Tippin’ Thinkin’

Last night we went out to dinner with friends.  At the end of the meal I did a quick calculation to make sure we left a good tip.  My easy and cheesy way of figuring a good tip is take the bill, take 10% of the bill then double it.   It’s easier than trying to figure out 15% or 20% or higher.   It’s a more reliable form of math to just do it in tens.  If I don’t think the newly calculated 20% is a good enough tip we leave more.

The 10% then double it rule is quick and easy.

But last night for some reason I had subtracted $20 off of the bill before I did my calculations.   There is no logic to why I did it so I can’t explain it.   So we left a very nice tip for our server.   If the bill had been much smaller.    We handed her the tip because the restaurant was in it’s own chaotic melt down with their electronics being out of service.   When she walked away I thought I saw a flicker of something in her eye.   I caught sight of the actual bill and said to Husband, “I did that wrong I figured the tip on the wrong amount”.   Fortunately she was only five feet away.  Husband pulled out his wallet and hollered (country term) for her.   She came back and he adjusted the tip.

I apologized for the miscalculation.

All of this very mundane story reminded me of something from years ago.

I had taken my children to dinner at a buffet type restaurant.  Nothing fancy but a step up from the drive-thru hamburgers.  We had to put tables together to accommodate us.   I had five or six kids with me so some of them weren’t even my kids. I know this because I did not birth five or six children.   We had a very nice little dinner.  Our server was a male, wearing a boot cast.  The kind of boot someone wears after surgery or a broken bone, that allows them to keep working.   He was hustling.  At the end of the meal I wanted to tip him well.   But he had also been very good to the children.   I wanted him to know they appreciated his attention as well.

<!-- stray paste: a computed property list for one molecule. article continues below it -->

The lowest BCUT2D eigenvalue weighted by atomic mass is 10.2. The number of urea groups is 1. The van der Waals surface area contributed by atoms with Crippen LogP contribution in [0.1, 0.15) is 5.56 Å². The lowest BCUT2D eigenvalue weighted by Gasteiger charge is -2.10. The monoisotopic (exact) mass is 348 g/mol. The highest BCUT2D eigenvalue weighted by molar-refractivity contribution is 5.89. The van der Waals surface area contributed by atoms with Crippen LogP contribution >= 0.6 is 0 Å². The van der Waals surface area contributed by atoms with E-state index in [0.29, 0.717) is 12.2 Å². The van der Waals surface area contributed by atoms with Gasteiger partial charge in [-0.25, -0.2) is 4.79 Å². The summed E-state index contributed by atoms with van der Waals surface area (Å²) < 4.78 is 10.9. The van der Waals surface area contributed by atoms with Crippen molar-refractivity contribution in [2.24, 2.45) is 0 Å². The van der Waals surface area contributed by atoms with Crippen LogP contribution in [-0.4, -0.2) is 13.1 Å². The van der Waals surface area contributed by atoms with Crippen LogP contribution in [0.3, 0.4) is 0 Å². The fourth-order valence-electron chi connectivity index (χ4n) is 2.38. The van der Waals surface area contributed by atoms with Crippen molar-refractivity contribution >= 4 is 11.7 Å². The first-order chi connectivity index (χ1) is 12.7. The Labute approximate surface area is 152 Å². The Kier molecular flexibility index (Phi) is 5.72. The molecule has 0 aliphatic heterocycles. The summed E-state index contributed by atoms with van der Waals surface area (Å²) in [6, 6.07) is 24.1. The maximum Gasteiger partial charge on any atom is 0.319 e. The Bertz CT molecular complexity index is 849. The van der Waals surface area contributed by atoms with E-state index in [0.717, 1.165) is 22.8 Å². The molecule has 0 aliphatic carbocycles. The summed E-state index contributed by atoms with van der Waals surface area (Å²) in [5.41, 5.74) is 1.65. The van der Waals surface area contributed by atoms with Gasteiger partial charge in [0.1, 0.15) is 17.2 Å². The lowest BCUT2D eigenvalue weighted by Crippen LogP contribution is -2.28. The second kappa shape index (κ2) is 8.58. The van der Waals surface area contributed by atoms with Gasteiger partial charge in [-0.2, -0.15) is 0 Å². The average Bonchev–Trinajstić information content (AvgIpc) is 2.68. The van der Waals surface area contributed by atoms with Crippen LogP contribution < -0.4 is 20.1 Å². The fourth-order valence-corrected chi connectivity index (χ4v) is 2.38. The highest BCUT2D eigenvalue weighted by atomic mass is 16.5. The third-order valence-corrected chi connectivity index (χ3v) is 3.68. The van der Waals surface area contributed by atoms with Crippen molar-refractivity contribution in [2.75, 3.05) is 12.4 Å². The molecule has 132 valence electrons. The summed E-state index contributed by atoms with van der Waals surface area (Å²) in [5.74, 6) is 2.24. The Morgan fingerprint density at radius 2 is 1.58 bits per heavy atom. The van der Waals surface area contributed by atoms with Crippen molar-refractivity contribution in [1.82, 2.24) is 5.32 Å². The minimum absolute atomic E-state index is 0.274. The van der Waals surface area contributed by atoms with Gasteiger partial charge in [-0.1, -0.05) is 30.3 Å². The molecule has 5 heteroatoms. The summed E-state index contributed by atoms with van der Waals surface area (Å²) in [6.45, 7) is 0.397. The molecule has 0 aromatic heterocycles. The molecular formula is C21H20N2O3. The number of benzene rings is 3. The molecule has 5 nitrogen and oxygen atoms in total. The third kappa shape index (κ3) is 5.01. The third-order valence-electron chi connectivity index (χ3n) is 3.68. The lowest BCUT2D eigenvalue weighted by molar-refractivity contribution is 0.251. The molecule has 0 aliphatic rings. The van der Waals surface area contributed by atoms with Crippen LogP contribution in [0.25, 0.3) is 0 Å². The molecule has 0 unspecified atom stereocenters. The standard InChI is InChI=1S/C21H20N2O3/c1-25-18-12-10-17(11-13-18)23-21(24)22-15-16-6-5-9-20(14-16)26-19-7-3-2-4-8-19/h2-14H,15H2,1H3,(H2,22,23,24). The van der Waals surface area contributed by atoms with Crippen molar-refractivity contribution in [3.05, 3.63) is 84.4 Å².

So in addition to my tip, by each child’s plate,  each child put out a dime stacked on top of a nickel.

I still see us being all excited about leaving little piles of tips by each little persons plate.  I always hoped that made him smile.

But I always worried that when I left a tip the server wouldn’t find it.


When I was growing up my dad used to leave tips.   Whether it was at a restaurant or in the church collection basket he did the same thing.   He would fold up the money in to the tiniest square he could and put it in the basket or hide it under the dishes, or the ketchup bottle, between two plates he stacked…   I always wondered how much money got lost, washed, tossed in the trash.   And how many servers thought this fella stiffed them for a tip when they did a good job (dad would never have done that, he liked a good joke and having fun).

I wonder how many different kinds of stories a server could tell about the tips they get.

One last tip.   Don’t go to IHOP looking for Nutella Crepes.   They no longer serve them.   But our waitress asked anyway to see if they had any Nutella hanging around to make me one.   Which is why I really wanted to give her an extra nice tip.